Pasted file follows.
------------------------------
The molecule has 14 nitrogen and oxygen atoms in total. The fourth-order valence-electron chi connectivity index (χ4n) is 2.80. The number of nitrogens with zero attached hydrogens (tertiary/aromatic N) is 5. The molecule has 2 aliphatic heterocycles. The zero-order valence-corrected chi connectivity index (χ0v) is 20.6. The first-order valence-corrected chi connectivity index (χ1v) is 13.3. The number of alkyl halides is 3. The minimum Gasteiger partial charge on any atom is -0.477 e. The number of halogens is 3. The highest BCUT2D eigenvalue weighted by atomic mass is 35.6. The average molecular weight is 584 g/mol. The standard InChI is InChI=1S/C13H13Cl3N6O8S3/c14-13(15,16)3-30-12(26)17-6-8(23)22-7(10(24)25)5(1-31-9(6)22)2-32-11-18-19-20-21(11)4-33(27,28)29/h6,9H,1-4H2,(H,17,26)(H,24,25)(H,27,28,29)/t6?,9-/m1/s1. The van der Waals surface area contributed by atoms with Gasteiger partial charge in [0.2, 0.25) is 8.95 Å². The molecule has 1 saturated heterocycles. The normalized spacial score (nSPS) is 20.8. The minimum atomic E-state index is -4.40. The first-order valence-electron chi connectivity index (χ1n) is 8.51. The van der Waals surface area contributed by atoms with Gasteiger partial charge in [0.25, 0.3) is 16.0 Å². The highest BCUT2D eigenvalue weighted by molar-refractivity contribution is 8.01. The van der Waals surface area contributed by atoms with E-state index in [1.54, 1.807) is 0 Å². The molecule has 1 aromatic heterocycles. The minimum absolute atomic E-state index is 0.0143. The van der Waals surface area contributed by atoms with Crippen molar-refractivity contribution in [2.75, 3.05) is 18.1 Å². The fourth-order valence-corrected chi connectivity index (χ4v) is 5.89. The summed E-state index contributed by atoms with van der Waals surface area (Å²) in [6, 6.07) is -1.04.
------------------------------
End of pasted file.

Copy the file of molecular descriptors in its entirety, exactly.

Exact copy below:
The molecule has 14 nitrogen and oxygen atoms in total. The fourth-order valence-electron chi connectivity index (χ4n) is 2.80. The number of nitrogens with zero attached hydrogens (tertiary/aromatic N) is 5. The molecule has 2 aliphatic heterocycles. The zero-order valence-corrected chi connectivity index (χ0v) is 20.6. The first-order valence-corrected chi connectivity index (χ1v) is 13.3. The number of alkyl halides is 3. The minimum Gasteiger partial charge on any atom is -0.477 e. The number of halogens is 3. The highest BCUT2D eigenvalue weighted by atomic mass is 35.6. The average molecular weight is 584 g/mol. The standard InChI is InChI=1S/C13H13Cl3N6O8S3/c14-13(15,16)3-30-12(26)17-6-8(23)22-7(10(24)25)5(1-31-9(6)22)2-32-11-18-19-20-21(11)4-33(27,28)29/h6,9H,1-4H2,(H,17,26)(H,24,25)(H,27,28,29)/t6?,9-/m1/s1. The van der Waals surface area contributed by atoms with Gasteiger partial charge in [0.2, 0.25) is 8.95 Å². The molecule has 1 saturated heterocycles. The normalized spacial score (nSPS) is 20.8. The minimum atomic E-state index is -4.40. The first-order valence-electron chi connectivity index (χ1n) is 8.51. The van der Waals surface area contributed by atoms with Gasteiger partial charge in [0.25, 0.3) is 16.0 Å². The highest BCUT2D eigenvalue weighted by molar-refractivity contribution is 8.01. The van der Waals surface area contributed by atoms with E-state index in [1.54, 1.807) is 0 Å². The molecule has 1 aromatic heterocycles. The minimum absolute atomic E-state index is 0.0143. The van der Waals surface area contributed by atoms with Crippen molar-refractivity contribution in [2.75, 3.05) is 18.1 Å². The fourth-order valence-corrected chi connectivity index (χ4v) is 5.89. The summed E-state index contributed by atoms with van der Waals surface area (Å²) in [6, 6.07) is -1.04.